Nutrition for Cyclocross Racing

Nutrition for cyclocross racing can be challenging given the high-intensity nature of cyclocross races. Nutrition mistakes during and around cyclocross racing are one of the most common ways to sabotage your form on race days this fall. You’ve put the training time in, your tires and bikes are here’s how you can avoid blowing your hard work by making common nutritional mistakes.

Monday - Friday:

If you are racing cyclocross on Saturday and Sunday for consecutive weeks, the bulk of your training during the week will be focused on recovery and secondly, on getting your engine ready to run high-octane on the weekend. Due to the intensity of cyclocross, your first focus after a race weekend should be finding the right amount of carbohydrate to recover and maintain muscle glycogen. We recommend doing this by consistently maintaining moderate carbohydrate intake during the week.

  • Avoid cramming all your carbs into the “oh shit I’m racing cyclocross tomorrow” Friday night meal. NEVER eat 500 grams of carbohydrate in one sitting, your body is only able to store a finite amount of carbohydrate as muscle glycogen after that carbohydrate will be stored as fat. 
FasCat Recommends: choose low-glycemic and ideally gluten-free carbohydrate sources (like rice and quinoa) for midweek meals to avoid spiking blood sugar and inflammatory foods like white pasta and bread.
  • Don’t skimp on the carbs. Cyclocross racers frequently train, warm-up and race at high intensity. It’s easy to view the stress you’re putting on your body as “puffy-ness”, but before you cut carbs altogether, remember that you’re recovering from exercise that drains muscle glycogen at a much higher rate than other endurance events.
FasCat Recommends

: Find a diet that works and stick to it. Puffy-ness will come and go, but it’s important to have patience and set vanity aside in favor of optimizing nutrition for recovery and then racing.

  • Skip the spicy foods too close to race weekends. We’re huge fans of hot-sauce and ordering Thai food that’s way too spicy to enjoy, but we’re not making that call on Thursday or Friday evening.

FasCat Recommends: Your best option is going “full monk” and sticking to the most boring diet you can think of during cyclocross season…but if you absolutely MUST eat a spicy meal, do it early in the week.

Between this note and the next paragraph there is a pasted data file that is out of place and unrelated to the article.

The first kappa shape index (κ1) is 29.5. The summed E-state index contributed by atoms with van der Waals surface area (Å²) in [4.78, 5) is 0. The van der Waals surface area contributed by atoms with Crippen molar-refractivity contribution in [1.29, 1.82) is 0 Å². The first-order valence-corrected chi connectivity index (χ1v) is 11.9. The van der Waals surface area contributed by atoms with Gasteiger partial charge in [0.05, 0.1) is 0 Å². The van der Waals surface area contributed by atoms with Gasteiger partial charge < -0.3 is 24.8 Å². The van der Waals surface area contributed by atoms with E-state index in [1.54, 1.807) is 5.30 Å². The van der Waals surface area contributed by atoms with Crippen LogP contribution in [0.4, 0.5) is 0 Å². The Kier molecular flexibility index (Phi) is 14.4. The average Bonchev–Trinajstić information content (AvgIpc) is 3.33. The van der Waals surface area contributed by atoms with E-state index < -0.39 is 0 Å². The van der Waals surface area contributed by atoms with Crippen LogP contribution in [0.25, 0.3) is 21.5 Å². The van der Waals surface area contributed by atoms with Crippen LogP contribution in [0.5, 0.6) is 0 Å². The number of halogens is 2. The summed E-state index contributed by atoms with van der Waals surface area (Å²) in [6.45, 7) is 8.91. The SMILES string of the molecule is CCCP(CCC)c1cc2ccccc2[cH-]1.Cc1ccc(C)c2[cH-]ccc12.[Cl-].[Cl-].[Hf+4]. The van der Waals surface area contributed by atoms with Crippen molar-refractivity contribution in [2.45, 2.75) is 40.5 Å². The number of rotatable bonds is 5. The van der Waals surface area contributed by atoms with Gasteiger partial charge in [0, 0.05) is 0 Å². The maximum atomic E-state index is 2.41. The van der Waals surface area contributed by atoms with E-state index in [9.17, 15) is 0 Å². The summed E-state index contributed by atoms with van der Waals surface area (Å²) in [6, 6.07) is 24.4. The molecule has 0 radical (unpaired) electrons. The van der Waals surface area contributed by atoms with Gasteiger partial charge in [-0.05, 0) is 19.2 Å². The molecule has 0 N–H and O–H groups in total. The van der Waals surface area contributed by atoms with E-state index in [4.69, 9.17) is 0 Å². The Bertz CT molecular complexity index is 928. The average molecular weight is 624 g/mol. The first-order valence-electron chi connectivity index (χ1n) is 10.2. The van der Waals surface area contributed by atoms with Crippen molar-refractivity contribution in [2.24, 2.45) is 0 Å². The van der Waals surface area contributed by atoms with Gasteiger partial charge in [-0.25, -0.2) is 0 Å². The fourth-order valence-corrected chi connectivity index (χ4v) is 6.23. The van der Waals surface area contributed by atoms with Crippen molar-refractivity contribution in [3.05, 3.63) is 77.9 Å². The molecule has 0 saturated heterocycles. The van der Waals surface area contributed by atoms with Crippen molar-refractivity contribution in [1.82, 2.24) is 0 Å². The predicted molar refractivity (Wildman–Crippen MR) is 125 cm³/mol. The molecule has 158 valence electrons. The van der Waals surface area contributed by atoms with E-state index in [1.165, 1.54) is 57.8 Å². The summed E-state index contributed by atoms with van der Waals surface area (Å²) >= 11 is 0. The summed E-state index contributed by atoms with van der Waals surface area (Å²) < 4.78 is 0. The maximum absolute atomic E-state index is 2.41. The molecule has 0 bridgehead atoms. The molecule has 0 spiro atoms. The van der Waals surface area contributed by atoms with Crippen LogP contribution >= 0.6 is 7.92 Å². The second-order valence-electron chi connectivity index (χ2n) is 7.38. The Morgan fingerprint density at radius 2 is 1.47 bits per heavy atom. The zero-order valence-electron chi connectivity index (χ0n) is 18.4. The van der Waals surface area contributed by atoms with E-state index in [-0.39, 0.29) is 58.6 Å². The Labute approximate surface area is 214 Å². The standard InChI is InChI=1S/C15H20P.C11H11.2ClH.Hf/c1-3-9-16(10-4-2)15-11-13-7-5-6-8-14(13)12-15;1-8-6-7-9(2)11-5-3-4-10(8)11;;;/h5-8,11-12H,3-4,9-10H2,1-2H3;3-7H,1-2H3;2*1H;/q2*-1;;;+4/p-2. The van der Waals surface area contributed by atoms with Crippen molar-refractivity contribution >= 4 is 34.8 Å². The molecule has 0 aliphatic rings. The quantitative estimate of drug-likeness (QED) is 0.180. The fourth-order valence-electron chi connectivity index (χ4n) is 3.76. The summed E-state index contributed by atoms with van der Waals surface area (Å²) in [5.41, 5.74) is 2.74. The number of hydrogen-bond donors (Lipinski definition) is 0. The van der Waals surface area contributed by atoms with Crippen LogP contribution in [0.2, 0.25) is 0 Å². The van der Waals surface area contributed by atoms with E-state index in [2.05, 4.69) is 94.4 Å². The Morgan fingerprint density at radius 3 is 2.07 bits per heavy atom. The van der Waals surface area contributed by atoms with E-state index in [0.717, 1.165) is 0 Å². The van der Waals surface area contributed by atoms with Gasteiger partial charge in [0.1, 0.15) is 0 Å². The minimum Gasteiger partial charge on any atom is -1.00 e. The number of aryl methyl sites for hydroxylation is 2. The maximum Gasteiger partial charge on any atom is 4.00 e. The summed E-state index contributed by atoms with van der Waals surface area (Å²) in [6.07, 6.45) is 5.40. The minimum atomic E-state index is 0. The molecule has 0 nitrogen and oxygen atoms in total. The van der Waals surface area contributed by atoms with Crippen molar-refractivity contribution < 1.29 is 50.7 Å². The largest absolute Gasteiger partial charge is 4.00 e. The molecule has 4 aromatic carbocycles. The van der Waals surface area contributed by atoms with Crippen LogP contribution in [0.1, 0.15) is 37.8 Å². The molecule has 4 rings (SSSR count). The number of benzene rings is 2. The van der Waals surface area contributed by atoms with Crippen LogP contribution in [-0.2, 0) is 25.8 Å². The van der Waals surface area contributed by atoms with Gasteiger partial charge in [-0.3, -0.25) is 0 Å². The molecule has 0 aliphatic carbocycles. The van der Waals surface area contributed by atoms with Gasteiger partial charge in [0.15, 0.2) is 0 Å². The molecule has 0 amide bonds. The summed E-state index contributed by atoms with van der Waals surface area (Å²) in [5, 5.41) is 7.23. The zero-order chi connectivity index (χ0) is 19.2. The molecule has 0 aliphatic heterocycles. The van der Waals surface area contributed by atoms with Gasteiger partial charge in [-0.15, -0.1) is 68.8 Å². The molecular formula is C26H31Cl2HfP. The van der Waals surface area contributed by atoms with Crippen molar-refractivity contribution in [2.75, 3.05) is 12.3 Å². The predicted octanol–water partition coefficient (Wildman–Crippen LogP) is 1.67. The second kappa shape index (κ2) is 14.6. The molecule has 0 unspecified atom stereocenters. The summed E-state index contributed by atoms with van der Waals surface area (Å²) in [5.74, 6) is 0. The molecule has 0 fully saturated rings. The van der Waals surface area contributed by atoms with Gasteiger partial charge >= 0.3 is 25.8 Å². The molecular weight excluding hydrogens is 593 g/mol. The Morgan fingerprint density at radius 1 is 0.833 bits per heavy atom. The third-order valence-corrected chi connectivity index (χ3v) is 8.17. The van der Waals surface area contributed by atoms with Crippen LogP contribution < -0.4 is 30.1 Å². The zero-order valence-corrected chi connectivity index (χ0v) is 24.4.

Race Days:

If you’ve had solid recovery early in the week and maintained some intensity midweek, you should be building on the form that you’ve built in the summer and from previous races. Having a week that sets you up for racing on Saturday and Sunday is tough...don’t blow it by making a dietary mistake.

  • Timing is everything. Not eating enough and/or not timing your pre-race meal correctly is a common mistake for cyclocross racers. Many athletes experience terrible stomach cramps during and after cyclocross races. This is commonly referred to as “cross-gut”, but this can happen for a variety of reasons, all of which are individual to the athlete.
FasCat Recommends

: Part of your journey to being on the podium every week is figuring out what foods do and do not work for you on race day. Racers who’ve put in the “10,000 hours” already have this figured out. If you’re on the way to that level, the best thing you can do is record what you ate on race day and when you ate it. We recommend a small to medium portioned carbohydrate meal 3 - 4 hours prior to your race start. After the race, add to those notes and over a season you may see patterns develop. Follow the good patterns with diet, abandon the bad ones, but give it time.

  • You ate something during your race. The truth is that your body is pretty inefficient - after digesting foods, you’ll only be able to utilize around 25% of the calories you intake. This means that if you consume 100 calories during a cyclocross race, you’ll only be able to use 25 of them...and only AFTER you digest the calories.
FasCat Recommends

: Many cyclocross racers carry one gel with caffeine as an emergency backup during races. You may get through the first 30 minutes of a race feeling flat, if you can find a gel that works well with your stomach during intensity, this may benefit you during the last few laps of a race. It is also important to remember that carbohydrate intake takes 15 - 30 minutes. Anything you eat in the 2nd half of the race won’t really help glycogen depleted muscles during your race.

  • Eating the wrong stuff immediately after your race. As much as we like to bro-down after races, drinking that IPA right after your race is never going help recovery as much as something without alcohol! Finish your race and drink a mexican coke, have a hot chocolate. ~150-200 calories will cover your needs at this point. 30-45 minutes later, focus on getting a well-balanced meal that includes 30-40 grams of protein. We like a healthy portion of chicken fried rice or a chicken burrito which is easy to find if you are on the road.
Optimal nutrition for cyclocross racing probably doesn’t sound like a lot of fun at this point, but you’ve done all the hard training, keep your nutrition boring and simple and you’ll reap the reward when you see the results sheet!

About Frank Overton

Frank founded FasCat Coaching in 2002 and has been a full time cycling coach since 2004. His educational background includes a Masters degree in Physiology from North Carolina State University, pre-med from Hampden-Sydney College. Frank raced at a professional level on the road and mountain bike and currently competes as a "masters" level gravel and cyclocrosser. Professionally Frank comes from medical school spinal cord research and molecular biotechnology. However, to this day it is a dream come true for Frank to be able to help cyclists as a coach.

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